Executive Summary: Monetarist theory may have been decisively refuted last fall when a Fed shift to monetary ease brought out the bulls instead of the bears. But because Treasury Secretary Donald Regan still employs Beryl Sprinkel and the refuted theory, monetarists retain political power sufficient to throw scares into the financial markets. Secretary of State George Shultz clings to his baby, the floating dollar, giving the monetarists another power base. Reappointment of Volcker would be enough to bury the monetarists for a while, with celebrations in the markets. But the monetarists are out to get him and, with Nixon's old economic team, push for Alan Greenspan. Fed Vice Chairman Preston Martin suddenly comes alive, swatting the monetarists and lifting bonds. Jack Kemp is guest of honor at the Fed's annual banquet. The text of his speech, included here, is must reading.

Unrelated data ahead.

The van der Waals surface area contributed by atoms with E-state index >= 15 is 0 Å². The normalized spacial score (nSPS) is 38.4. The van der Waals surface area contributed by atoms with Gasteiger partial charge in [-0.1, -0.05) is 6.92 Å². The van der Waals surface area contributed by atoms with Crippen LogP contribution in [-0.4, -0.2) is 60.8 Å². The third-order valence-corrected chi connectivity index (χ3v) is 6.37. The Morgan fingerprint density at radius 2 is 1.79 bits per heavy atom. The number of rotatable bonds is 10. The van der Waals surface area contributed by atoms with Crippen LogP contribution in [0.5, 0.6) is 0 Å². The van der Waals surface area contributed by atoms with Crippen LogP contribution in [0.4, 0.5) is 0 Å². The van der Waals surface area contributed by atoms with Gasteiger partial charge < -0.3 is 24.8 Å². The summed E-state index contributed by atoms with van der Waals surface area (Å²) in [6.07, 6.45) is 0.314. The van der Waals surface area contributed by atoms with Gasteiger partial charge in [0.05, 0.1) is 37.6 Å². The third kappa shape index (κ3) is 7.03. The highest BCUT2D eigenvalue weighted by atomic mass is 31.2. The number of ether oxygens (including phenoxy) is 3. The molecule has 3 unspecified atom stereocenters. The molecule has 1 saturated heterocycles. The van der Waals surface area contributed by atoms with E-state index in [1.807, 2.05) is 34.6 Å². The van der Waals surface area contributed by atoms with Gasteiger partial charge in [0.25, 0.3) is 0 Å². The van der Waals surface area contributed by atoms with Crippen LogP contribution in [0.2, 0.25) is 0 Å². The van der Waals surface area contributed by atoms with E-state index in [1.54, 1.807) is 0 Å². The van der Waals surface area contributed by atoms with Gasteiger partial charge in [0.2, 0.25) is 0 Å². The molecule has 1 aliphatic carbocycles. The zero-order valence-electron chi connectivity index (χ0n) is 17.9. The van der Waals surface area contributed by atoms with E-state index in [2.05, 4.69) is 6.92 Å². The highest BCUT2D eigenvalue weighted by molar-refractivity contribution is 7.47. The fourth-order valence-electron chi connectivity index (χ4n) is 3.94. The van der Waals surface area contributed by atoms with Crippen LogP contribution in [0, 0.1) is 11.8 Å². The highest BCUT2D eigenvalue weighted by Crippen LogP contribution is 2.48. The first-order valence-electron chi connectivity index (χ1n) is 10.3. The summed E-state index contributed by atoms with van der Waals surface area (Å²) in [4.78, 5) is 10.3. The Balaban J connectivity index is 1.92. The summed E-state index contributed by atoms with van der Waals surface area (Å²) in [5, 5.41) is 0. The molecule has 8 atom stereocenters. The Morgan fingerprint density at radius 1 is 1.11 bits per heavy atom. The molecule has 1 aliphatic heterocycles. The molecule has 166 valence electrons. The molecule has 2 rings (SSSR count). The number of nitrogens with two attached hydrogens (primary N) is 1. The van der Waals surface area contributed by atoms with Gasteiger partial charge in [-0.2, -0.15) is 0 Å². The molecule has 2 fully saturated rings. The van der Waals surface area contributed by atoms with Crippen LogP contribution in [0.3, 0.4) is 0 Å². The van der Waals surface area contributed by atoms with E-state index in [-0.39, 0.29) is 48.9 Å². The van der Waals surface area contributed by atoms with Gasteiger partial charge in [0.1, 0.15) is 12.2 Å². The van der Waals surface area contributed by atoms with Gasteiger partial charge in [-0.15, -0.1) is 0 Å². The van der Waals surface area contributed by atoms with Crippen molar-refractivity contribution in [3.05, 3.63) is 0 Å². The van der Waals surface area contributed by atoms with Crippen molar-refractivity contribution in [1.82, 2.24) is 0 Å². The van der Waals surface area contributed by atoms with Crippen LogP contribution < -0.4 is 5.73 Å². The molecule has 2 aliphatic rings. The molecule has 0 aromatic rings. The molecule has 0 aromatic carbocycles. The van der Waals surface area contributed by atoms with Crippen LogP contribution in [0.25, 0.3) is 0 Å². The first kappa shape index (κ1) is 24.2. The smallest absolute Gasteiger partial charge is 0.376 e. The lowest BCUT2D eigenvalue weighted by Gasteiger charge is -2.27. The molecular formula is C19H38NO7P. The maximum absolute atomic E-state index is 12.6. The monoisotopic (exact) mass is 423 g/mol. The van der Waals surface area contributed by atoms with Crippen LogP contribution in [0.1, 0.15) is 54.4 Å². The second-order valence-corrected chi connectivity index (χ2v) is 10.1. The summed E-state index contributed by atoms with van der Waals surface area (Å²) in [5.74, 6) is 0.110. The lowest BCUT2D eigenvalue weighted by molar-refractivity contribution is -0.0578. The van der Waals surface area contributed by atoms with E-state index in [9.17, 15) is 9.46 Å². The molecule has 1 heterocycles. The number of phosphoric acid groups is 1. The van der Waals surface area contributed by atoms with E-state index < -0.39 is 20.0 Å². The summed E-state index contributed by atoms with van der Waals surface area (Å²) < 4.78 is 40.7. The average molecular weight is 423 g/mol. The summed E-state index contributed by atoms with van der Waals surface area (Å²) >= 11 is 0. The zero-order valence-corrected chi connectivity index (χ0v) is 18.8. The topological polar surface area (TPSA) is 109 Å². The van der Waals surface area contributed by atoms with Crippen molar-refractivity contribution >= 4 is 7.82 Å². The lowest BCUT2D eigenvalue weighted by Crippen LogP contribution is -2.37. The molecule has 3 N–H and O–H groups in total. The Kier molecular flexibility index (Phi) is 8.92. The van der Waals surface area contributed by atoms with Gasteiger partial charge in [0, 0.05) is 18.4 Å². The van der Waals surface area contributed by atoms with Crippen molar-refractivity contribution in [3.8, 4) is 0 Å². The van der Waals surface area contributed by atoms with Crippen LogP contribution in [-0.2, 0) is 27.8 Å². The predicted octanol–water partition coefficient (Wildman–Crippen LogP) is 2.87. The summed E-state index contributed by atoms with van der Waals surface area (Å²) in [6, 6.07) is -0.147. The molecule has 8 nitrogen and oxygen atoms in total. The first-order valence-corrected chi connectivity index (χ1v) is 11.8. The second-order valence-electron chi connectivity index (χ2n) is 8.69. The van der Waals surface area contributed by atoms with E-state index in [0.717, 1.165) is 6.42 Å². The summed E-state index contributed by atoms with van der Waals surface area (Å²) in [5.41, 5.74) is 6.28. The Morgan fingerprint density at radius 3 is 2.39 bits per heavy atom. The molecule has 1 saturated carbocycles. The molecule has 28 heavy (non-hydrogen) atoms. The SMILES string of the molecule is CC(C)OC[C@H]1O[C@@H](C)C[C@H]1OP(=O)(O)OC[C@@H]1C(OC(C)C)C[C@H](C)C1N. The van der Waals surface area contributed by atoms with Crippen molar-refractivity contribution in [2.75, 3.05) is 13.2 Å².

Monetarists on the Loose
A year ago, the world financial structure trembled amidst the most severe monetary deflation of our time. The global recession was deepening into depression, unemployment climbing, commodity prices tumbling, profits evaporating. In the air and the popular press was excited speculation about a world banking crisis and the potential bankruptcies of entire nations. What would happen if the Federal Reserve would end its three-year policy of trying to control the monetary aggregates?